The Royal Horticultural Society Gardening Week begins on the 26th April and there is hope that it will encourage pandemic ravaged souls to get back outdoors even if only into their garden and start creating beautiful gardenscapes.
The pandemic has meant that he have had to come to rely on our gardens and green spaces more than ever. Many of us have rediscovered the importance of connecting with nature for our mental and physical well-being. For National Gardening Week in 2021, we’re celebrating the feel-good power of plants and gardens, highlighting the scientific links between gardening and wellbeing and sharing easy tips to get your daily dose of Vitamin G.
“Vitamin G is ‘green’, and research has shown that getting a daily dose improves our sense of personal well-being,” explains RHS Director of Science, Professor Alistair Griffiths.
Organisations around the country have sort to get involved with National Garden Week such as homelessness charity Emmaus. They are calling for gardeners to get stuck in and help transform its community garden.
Emmaus looks to provide a home, meaningful work opportunities, support and training for people who have experienced homelessness, known as companions. Its community sit in St Albans, Hertfordshire is leading the drive with its large garden that has lots of potential. Emmaus is looking to transform this into a communal space for its companions to enjoy.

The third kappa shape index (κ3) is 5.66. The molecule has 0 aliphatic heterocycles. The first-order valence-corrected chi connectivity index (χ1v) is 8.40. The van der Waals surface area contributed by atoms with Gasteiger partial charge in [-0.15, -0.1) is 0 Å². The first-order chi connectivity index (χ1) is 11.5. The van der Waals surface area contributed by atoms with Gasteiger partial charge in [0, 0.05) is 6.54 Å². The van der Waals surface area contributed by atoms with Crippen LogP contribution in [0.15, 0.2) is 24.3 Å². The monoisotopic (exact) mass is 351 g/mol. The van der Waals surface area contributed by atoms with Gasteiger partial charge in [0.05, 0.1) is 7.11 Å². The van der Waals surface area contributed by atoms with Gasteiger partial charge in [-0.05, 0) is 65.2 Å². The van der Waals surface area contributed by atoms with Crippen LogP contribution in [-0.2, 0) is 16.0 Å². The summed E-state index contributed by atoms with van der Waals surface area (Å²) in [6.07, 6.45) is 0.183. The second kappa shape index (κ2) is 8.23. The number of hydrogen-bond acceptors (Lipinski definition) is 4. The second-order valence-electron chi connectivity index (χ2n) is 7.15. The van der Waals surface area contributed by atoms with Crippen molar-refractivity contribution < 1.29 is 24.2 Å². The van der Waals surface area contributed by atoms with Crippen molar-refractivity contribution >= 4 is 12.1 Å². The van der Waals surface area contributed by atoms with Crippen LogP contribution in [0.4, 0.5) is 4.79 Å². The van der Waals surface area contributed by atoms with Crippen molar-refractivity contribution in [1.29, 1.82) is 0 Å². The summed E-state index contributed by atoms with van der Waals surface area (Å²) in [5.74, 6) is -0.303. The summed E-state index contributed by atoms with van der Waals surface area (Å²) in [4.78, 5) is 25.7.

Gardens of course are a hive of activity. Spring buds began with the Hawthorn trees, now the primulas are beginning to flower as tulips bloom.
This year though late frosts have left the team concerned with plants like the magnolia hit as well as the rhododendrons, keen gardeners across the country are anxiously watching for the coming fruit blossom.
Keith has been involved in the gardening and landscaping industry fro the past 21 years. From a jobbing gardener to running his own landscaping services. He is now dedicated to bringing you the latest in gardening news.